Arizona law requires you to take a blood, breath, or urine test if you are arrested for a DUI. Arizona’s “implied consent” law says that if you are lawfully arrested by an officer who has reasonable grounds to believe that you have been driving under the influence, then you consent to taking a chemical test of your blood, breath, or urine for the purpose of determining your blood alcohol content (BAC). The test must be given within two hours of when you were driving. The officer who arrests you gets to choose which test you take.
You could be required to submit to the tests even if you are not driving. If you have actual, physical control of the vehicle while under the influence, then that can be enough for an officer to arrest you and require that you take the test. Generally, actual, physical control means that the car is on and you could make it move. For example, a driver realizes he is drunk so he pulls over to sleep it off, but he leaves the motor running to keep the air conditioning or heater on. An officer finds the parked car, wakes the driver, and on smelling alcohol on the driver’s breath arrests him for a DUI. (To read more about this see State v. Love, 182 Ariz 324 (1995). You may need to go to an Arizona law library to find this case.)
If you are arrested and you refuse the test, then the officer will require that you surrender your license and will file a report that will result in the state suspending your license or permit for at least twelve months (for a first offense). You may change your mind and face no consequence of your present refusal, but you need to tell the officer that you will now take the test. Failure to expressly agree to or complete the test will be treated as a refusal.
You can read Arizona’s implied consent law in Arizona Revised Statute 28-1321(A).
Refusing to Take the Test
Once you refuse to take the test, the officer who arrested you will demand that you submit your license. You will, however, get a temporary driving permit that is good for fifteen days. Afterwards, the officer must make a sworn report explaining that he or she had reasonable grounds to believe that you were driving under the influence, that you refused to take the test, and that he or she warned you of the consequences of refusal.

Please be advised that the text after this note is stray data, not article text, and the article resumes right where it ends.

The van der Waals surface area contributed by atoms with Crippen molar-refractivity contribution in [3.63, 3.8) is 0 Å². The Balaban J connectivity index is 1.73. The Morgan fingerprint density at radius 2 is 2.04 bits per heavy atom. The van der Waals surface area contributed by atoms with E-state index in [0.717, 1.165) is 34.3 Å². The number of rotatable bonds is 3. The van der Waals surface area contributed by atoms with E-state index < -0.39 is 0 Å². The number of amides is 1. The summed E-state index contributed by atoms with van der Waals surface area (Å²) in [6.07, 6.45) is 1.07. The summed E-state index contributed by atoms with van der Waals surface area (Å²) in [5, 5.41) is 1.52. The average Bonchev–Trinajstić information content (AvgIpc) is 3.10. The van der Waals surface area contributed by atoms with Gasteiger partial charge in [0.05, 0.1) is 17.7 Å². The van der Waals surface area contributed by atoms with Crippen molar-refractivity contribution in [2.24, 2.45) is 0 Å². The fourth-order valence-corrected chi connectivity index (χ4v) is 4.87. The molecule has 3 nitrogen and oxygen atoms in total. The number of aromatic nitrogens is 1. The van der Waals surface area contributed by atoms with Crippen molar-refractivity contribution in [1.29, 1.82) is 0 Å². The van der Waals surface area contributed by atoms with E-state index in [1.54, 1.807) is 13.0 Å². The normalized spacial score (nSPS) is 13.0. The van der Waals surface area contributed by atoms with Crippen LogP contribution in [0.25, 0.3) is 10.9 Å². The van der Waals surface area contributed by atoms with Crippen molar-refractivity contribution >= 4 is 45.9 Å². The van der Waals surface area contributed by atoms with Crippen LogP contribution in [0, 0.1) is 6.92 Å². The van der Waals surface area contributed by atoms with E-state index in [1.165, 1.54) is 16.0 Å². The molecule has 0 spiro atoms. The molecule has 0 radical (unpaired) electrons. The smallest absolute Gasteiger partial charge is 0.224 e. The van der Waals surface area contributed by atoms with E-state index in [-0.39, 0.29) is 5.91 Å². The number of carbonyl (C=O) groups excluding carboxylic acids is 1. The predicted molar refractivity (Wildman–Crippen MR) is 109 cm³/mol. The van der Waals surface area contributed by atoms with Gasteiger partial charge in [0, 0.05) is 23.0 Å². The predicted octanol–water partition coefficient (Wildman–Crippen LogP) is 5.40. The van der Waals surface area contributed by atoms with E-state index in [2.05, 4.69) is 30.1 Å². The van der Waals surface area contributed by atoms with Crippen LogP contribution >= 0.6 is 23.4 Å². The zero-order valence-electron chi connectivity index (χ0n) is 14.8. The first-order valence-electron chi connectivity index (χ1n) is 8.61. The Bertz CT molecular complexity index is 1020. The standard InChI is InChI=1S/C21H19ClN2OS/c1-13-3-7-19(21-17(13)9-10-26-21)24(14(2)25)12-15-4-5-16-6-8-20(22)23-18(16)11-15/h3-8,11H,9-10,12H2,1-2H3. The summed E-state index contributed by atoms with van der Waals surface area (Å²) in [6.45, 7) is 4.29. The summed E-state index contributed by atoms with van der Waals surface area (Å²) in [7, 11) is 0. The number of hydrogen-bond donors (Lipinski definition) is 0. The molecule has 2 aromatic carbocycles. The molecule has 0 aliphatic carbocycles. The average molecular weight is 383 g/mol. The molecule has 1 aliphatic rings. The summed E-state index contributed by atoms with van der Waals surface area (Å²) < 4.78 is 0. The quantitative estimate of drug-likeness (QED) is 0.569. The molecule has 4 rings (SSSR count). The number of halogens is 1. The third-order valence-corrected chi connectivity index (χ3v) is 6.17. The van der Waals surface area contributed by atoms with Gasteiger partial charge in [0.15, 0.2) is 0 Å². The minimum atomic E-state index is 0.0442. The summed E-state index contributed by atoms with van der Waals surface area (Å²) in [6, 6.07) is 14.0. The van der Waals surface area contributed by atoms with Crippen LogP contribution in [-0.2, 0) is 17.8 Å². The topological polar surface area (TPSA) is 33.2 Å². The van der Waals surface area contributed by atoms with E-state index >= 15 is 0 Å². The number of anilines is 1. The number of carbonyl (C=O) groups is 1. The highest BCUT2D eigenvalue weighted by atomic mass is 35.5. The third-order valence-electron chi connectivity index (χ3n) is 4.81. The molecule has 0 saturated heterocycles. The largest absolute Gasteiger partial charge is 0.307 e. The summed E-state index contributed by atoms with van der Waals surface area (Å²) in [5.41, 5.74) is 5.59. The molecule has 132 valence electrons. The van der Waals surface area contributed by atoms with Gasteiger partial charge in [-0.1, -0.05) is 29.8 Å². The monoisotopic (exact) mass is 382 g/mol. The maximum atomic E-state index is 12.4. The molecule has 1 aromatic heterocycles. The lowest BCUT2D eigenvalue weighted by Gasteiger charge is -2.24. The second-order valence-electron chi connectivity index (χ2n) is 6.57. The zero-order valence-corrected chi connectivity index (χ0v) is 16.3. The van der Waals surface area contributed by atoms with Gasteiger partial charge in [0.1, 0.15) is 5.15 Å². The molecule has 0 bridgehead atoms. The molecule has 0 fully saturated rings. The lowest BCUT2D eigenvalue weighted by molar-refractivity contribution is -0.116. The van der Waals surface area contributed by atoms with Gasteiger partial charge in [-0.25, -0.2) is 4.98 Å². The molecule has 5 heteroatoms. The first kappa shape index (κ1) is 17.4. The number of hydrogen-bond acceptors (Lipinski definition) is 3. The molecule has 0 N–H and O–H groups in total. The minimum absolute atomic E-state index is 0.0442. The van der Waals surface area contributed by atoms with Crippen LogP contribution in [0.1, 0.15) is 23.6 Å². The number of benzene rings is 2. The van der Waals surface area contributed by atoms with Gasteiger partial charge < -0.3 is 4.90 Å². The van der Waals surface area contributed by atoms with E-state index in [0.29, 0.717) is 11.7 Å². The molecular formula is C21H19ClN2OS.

If this is your first refusal, the suspension will last a year. When you have completed ninety, consecutive days of your suspension, you can request a special, ignition-interlock license that – if approved – you would keep for the remainder of the suspension. For second or subsequent refusals within seven years, the suspension will last two years. For more on the ignition-interlock license see, Arizona Revised Statute 28-1401.
When the state suspends your license, it must notify you about the suspension and include forms that you can use to challenge it. To do this, you must request a hearing in writing or online within fifteen days of when the notice was sent. At the hearing, you can discuss whether the arresting officer had reasonable grounds to believe you were driving under the influence, the circumstances of the arrest, your refusal to take the test, and whether you knew the consequences of a refusal. After the hearing, the suspension of your license will either be confirmed or rescinded.
In most situations, if you refuse to take a mandatory blood, breath, or urine test, you cannot be forced to do so. However, the state may administer the test if you are unconscious or dead. You can read more about this and the penalties for refusal in the Arizona Revised Statue 28-1321.
Should You Refuse to Take a Mandatory DUI Test in Arizona?
It usually does not help you to refuse to take a blood, breath, or urine test when you are arrested for a DUI. In Arizona, the consequences of refusal are milder than those for a DUI conviction, which include jail time and fines. Refusing the test, however, does not guarantee that you won’t be convicted. You can still be found guilty of a DUI even if your refusal means that the state does not have proof that your BAC was over .08%, the legal limit for those over 21. In fact, the prosecution can use your refusal against you by arguing that you refused the test because you knew that you were intoxicated and guilty of DUI.
Get Help With Your DUI
If you have been arrested on a DUI charge in Arizona or any other state, get help from an experienced DUI attorney. Unlike other traffic related charges, which might be worth fighting without a lawyer, conviction for a DUI has serious consequences – especially if the incident involved injury to people or property, or if it’s your second or subsequent DUI. To avoid or reduce the consequences, your best bet is to find an attorney who knowledgeable about your state’s laws and about how the system works in your county’s court.